There’s a Depression-era radio that sits on top of our bookcase. It’s about two feet tall and has an east-west, north-south dial, but you can’t pick up any station. The loose battery wires hold no charge.
Sometimes I imagine being able to shake that thing awake, resuscitate the Rip Van Winkle of a radio through the wall socket. I picture the other end of the radio wave, the announcer of yesteryear breathing into a large microphone and holding a yellowed newspaper. He reads the names of the long gone to the radio listeners. I picture the house as it was when the radio talked and imagine a bucket and hands busy shelling peas on the porch as the old news turns to gospel.
Nowadays, we watch the Antiques Roadshow on PBS. I even flip to this without my wife in the room, which my younger self would see as a sad sight if he could get a glimpse. But it’s interesting to look at old items and hear how someone’s big elm-wood bowl used as a childhood snow sled is actually a Native American relic and worth quite a bit of money.
Of course, we rely on the dollar figure to confirm worth. Some folks spend Saturdays searching for the steal, hoping some poor fool doesn’t realize the treasure he’s giving up.
Who doesn’t dream of the easy buck?
For a time, I was a card hunter. I had a complete 1983 Fleer set of baseball cards tucked away, believing the cardboard box was like a bar of gold. Who wouldn’t pay a good dollar for the set that includes Wade Boggs’ rookie card? Later, I bought a Barry Bonds rookie card, sure that I would be able to cash it in one day for a tidy profit. Of course, like the housing market, Bonds went from “prime” to “subprime.”
But my card-collecting days are long gone. The fact is, I’m not a savvy collector of anything, not someone who could turn a good profit at the flea market, not a salesman or a keen-eyed antique consumer.
No, I’m more interested in the sentimental value of things. Everyone has his own personal treasures that aren’t worth much to anyone else. I have mine, too.
Before long, my daughter will let go of her “Dow,” a soft pink thing she sleeps with. Of course, my wife and I won’t ever let go of it. We can’t hold on to her childhood, but we will hold that dog-eared relic. And that softness in the hands is a powerful thing to me, even now.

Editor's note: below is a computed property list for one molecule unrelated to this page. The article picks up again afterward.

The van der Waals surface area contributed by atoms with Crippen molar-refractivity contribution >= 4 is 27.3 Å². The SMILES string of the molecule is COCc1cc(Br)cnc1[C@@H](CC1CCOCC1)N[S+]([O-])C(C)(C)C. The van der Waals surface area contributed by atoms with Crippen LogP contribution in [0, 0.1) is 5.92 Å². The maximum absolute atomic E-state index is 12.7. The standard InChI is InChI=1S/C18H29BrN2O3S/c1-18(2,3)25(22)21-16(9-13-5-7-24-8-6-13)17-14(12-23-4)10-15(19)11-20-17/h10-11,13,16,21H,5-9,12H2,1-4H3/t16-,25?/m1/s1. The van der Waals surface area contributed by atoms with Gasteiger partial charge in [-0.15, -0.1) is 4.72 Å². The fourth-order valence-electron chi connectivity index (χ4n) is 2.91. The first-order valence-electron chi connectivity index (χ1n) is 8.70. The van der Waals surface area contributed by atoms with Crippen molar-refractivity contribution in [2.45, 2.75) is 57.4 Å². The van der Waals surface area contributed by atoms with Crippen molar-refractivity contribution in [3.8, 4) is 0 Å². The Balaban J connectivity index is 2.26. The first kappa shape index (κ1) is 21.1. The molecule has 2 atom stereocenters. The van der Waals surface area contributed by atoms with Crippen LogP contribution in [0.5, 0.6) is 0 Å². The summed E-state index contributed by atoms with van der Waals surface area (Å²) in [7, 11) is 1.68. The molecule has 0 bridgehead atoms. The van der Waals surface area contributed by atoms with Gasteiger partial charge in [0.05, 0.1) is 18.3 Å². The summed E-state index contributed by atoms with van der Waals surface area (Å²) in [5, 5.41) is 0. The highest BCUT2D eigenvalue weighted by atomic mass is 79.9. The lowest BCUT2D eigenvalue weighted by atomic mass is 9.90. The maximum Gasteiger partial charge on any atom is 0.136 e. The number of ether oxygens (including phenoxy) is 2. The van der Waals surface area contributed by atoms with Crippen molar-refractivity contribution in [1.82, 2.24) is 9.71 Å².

I think of this past Father’s Day, when my mom gave me a framed copy of a poem my father had written to his father on Father’s Day 1972, the year I was born. My mom was pregnant with me when she neatly stenciled the words for my dad. He was clearly thinking about becoming a father, while wanting to let his dad know what he thought of him.
My father is an accomplished writer. And he seems embarrassed to let anyone read anything that hasn’t cleared his rigorous self-editing process. He throws away much more than he keeps. We never see the stuff that doesn’t cut it. I think of how the flood of 1994 wiped out my childhood home, including the basement, where my father and I tossed out stacks of his early writing, which had marinated in the flood’s sewage soup. He seemed unfazed as we dropped all that writing in trash bags. That early work was part of a process, “just practice.” His success came off his later writing.
But I’m really thankful to have the old, “flawed” poem that remains in the frame, a tribute to my dad’s dad who died 20 years ago last week.
The poem closes with this:
“For silent years
the trust of children
in the passing by
A faith of understanding
down the line
which does not turn,
To ask for ourselves
only the wisdom
of our father.”
That old radio has sat silent for many years, but I look at it and think of how certain things in our lives are full of old voices. These things are not always easy to look at, but their value is not a question.
Zach Mitcham is editor of The Madison County Journal.